Format

Send to

Choose Destination
See comment in PubMed Commons below
Int J Infect Dis. 2013 Aug;17(8):e621-3. doi: 10.1016/j.ijid.2013.02.010. Epub 2013 Mar 25.

Candidemia among adults in Soweto, South Africa, 1990-2007.

Author information

  • 1Division of Infectious Diseases, Department of Medicine, Chris Hani Baragwanath Hospital and University of the Witwatersrand, Bertsham, Johannesburg, South Africa.

Abstract

BACKGROUND:

Studies on candidemia occurring among adults in Southern African are limited. We aimed to document the epidemiology of candidemia among adults in Soweto.

METHODS:

This was a retrospective hospital-based study in three discrete periods, involving 9 years, from 1990 to 2007.

RESULTS:

Two hundred and sixty-six patients were identified. Case rates were 2.8 cases/10 000 admissions in 1998-2002 and 3.6 episodes/10 000 hospitalizations in 2005-2007. In 1990, Candida albicans caused 62% and Candida tropicalis caused 23% of episodes. In 2005-2007, major species were C. albicans (46%), Candida parapsilosis (25%), and Candida glabrata (23%), with little change compared to 1998-2002. Major predisposing conditions were abdominal surgery (43%), HIV infection (19% in 2005-2007), trauma (16%), diabetes mellitus (12%), and cancer (8%). General wards superseded intensive care as the major diagnostic setting in 2005-2007. The crude mortality was 60%. Among 22 HIV-infected patients with a median CD4 cell count of 68/μl, three were of community-onset. C. albicans caused 73% of cases. Five patients had another predisposing condition and five had central venous catheters. The mortality was 73%.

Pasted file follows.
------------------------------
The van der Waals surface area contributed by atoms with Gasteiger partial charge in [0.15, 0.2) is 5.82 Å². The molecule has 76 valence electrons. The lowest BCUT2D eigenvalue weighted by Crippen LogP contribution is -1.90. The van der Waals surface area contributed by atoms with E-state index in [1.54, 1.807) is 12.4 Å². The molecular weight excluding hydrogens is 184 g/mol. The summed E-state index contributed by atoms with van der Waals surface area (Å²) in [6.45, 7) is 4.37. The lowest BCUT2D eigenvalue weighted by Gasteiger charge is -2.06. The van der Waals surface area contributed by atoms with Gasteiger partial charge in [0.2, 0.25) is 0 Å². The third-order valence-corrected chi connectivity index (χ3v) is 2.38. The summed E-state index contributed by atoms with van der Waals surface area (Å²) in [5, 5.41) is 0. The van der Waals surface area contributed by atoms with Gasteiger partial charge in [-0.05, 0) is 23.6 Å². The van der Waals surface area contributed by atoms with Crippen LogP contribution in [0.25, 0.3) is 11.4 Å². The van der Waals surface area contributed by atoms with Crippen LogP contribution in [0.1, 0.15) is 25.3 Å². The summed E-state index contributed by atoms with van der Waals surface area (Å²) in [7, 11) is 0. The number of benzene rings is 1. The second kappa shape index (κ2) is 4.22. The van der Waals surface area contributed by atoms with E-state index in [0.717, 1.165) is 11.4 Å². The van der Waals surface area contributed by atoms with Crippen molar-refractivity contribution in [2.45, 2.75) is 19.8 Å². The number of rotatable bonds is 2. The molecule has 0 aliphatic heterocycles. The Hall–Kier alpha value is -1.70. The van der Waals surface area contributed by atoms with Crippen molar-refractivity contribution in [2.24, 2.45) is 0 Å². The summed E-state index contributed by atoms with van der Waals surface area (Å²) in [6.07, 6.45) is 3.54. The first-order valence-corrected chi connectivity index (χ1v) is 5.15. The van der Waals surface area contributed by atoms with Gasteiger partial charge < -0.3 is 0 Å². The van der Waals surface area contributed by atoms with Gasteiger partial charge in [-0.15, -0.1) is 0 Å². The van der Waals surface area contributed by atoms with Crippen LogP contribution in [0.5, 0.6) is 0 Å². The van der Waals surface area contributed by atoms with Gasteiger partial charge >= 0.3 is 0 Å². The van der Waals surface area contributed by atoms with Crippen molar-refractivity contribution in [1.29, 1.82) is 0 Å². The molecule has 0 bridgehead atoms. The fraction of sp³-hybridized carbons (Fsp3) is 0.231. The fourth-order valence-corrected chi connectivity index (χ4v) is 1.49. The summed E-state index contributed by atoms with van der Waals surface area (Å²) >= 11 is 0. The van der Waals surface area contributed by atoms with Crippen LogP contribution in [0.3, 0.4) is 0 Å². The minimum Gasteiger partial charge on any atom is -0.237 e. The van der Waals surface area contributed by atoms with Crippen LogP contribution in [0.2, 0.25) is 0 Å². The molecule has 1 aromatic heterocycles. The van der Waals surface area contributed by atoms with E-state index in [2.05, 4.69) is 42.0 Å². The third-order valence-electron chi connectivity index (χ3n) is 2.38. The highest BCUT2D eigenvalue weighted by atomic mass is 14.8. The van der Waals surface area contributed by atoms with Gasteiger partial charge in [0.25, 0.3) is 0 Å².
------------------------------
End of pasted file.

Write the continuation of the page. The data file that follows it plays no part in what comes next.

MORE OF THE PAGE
CONCLUSIONS:

Soweto has a pattern of Candida species different from other continents. HIV infection and trauma were important predisposing conditions.

Copyright © 2013 International Society for Infectious Diseases. Published by Elsevier Ltd. All rights reserved.

[PubMed - indexed for MEDLINE]
Free full text
PubMed Commons home

PubMed Commons

0 comments
How to join PubMed Commons

    Supplemental Content

    Full text links

    Icon for Elsevier Science
    Loading ...
    Write to the Help Desk